Sunday, July 27, 2008

Pt. Reyes Magnificence

Tomales Point
(Pierce Point-Tomales Point trail)
(9.88 miles)

So if my previous Marin run cast aspersions on the general smugness Californians can have about their running conditions, this run put all those doubts to rest. This run was an advertisement for the Bay Area and its running trails. 

Embarrassingly, I have lived in the Bay Area for fourteen years, and I have never been to Pt. Reyes. Pt Reyes is actually an old piece of the Sierra Nevadas that, due to seismic drift, ended up 350 miles away. (I find this really amazing--how is it possible to move pieces of earth so far?) The peninsula that makes up Pt. Reyes is separated from the rest of the coast by the San Andreas fault-- one of our state's biggest movers and shakers. 

One important caution about Pt. Reyes: this is a very, very popular place to hike. We got started early in anticipation of possible crowds, and I'm glad we did. The parking lot at the Visitor's Center was already hopping when we took a pit-stop before heading out to Pierce Point, the trailhead for Tomales Point. Most Pt. Reyes hikers stay in the area around the Visitor's Center, and while I would love to go back (starting EARLY in the morning) and explore this area, Jen pushed for the more remote (yet still popular later on) Tomales Point trail. 

Pierce Point trailhead starts at an old dairy farm. The National Park Service has conserved the buildings and provided informational signage--we educated ourselves a bit before starting off towards Tomales Point.

Apparently, the trails near the Visitor's Center are much more wooded and sheltered--Tomales Point has very few trees, making for an exposed trail that provides stunning views every way you turn.  While this area can be foggy and cold, the weather for our run yesterday was just about perfect. Not a cloud in the sky (as you can see), and enough breeze to keep us nice and cool on our run. 

This is a pretty mellow trail-- not a lot of up and down. The one thing I found completely irritating was the last mile or so of the trail out to the point was on sand. I do not like running on sand. I feel like I'm expending a ton of effort to go a very short distance. However, that's not so much to complain about on such a brilliant run, because once we got to Tomales Point, the views all around were incredible. Two hikers told us they had just seen a seal eating an octopus, and the mouth of Tomales Bay, due to its warmer water temperature, is a major breeding ground for Great White Sharks. It's possible (although we didn't see any) to spot Great Whites from the point. 

The other wonderful part about this trail is that it runs through Tule elk habitat. The Tule elk used to be plentiful in California, but were almost rendered extinct until biologists took note and started trying to stop their demise. A few Tule elk (8 cows and two bulls) were restored to Point Reyes in 1978--today their herd numbers more than 400, and they are considered one of the environmental success stories of California. It is possible to run on this trail and not see a single elk, but we were fortunate enough to see the herd yesterday.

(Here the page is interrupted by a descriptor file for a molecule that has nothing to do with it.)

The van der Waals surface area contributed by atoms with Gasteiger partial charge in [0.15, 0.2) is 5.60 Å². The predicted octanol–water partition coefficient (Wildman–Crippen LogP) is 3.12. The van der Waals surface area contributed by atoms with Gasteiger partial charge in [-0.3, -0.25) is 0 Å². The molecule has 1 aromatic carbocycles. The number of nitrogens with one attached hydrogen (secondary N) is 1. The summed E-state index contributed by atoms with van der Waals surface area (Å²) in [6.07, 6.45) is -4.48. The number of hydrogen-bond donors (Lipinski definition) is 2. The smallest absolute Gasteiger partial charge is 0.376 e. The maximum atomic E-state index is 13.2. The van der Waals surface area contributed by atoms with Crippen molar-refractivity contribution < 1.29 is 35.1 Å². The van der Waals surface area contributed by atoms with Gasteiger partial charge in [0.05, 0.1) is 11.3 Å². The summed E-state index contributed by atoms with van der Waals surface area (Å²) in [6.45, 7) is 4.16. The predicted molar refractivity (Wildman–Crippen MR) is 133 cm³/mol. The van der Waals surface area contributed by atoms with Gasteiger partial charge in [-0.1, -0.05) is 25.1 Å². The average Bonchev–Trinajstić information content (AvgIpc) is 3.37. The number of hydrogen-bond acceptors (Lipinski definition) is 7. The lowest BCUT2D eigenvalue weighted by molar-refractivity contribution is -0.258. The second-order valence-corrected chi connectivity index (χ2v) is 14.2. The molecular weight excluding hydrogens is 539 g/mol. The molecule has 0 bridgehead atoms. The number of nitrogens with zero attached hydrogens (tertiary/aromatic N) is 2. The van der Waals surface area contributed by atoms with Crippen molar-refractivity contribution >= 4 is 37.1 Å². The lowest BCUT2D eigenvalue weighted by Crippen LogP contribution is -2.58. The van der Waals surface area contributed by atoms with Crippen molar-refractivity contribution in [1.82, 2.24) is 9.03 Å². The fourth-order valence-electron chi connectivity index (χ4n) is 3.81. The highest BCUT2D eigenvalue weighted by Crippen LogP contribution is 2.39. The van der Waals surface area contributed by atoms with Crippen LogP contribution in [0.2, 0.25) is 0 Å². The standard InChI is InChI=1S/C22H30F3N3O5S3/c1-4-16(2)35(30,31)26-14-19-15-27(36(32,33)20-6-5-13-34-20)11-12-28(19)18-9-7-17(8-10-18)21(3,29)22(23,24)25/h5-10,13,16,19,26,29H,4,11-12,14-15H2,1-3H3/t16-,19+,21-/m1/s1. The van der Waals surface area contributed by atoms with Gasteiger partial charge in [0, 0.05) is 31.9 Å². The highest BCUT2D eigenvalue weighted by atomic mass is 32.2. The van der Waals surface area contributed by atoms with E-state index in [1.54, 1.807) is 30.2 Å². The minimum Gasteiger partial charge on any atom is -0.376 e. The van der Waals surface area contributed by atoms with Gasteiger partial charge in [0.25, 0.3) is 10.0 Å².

Most of the elk stayed together--we saw one all male group and another mostly female, with some young bucks. As we were getting near the trailhead, we saw this lone young buck. His antlers are still in the "velvet" stage-- meaning they have not lost the furry covering that will become exposed in time for mating season. The elk were calm and not overly afraid of humans, but they would also move away, which I attribute to a strong docent presence on the island, constantly reminding visitors to leave the elk alone. 

Overall, a run not to be missed. It's definitely a drive to the trailhead (probably 30 minutes or more from the Visitor's Center), but well-worth the effort on days like today. As Pt. Reyes is a national park, no dogs allowed except for the Bolinas Ridge trail leading out of the Visitor's Center. 

Plus, at the end of the run, you can head down to McClure's beach (short trail from Pierce Point trailhead as well) to soak your dirty tootsies in the chilly surf, then head back on the main road, stopping by Priscilla's Cafe for a much-appreciated sandwich and an IPA. Not that I know anyone who's done that lately...


Tony Lafferty said...

Victoria thanks for you post on my blog..I was very suprised to get my entry into nine trails so early before the race was officially to go online...Not a wise idea on a race directors part to send out notes to get in past runners(that can lead to some very hard feelings as it is tough enough to get into many races WS,WTC,Miwok etc..)...
Anyway, yes I run with Rena alot. She is a great uphill runner...Something everyone will need for nine trails...see you there...Tony

Jo Lynn said...

You run at the most spectacular places. I want to make a little bed in one of your pockets and run around with you for a while. :)
~Jo Lynn

Victoria said...

Well, Jo Lynn, it's not like you live so far away from most of the places I write about... ;-)

Gambolin' Man said...

Victoria, thanks for all your interest in my blog! I dig yours too and am impressed with your running skills! I used to be a runner myself!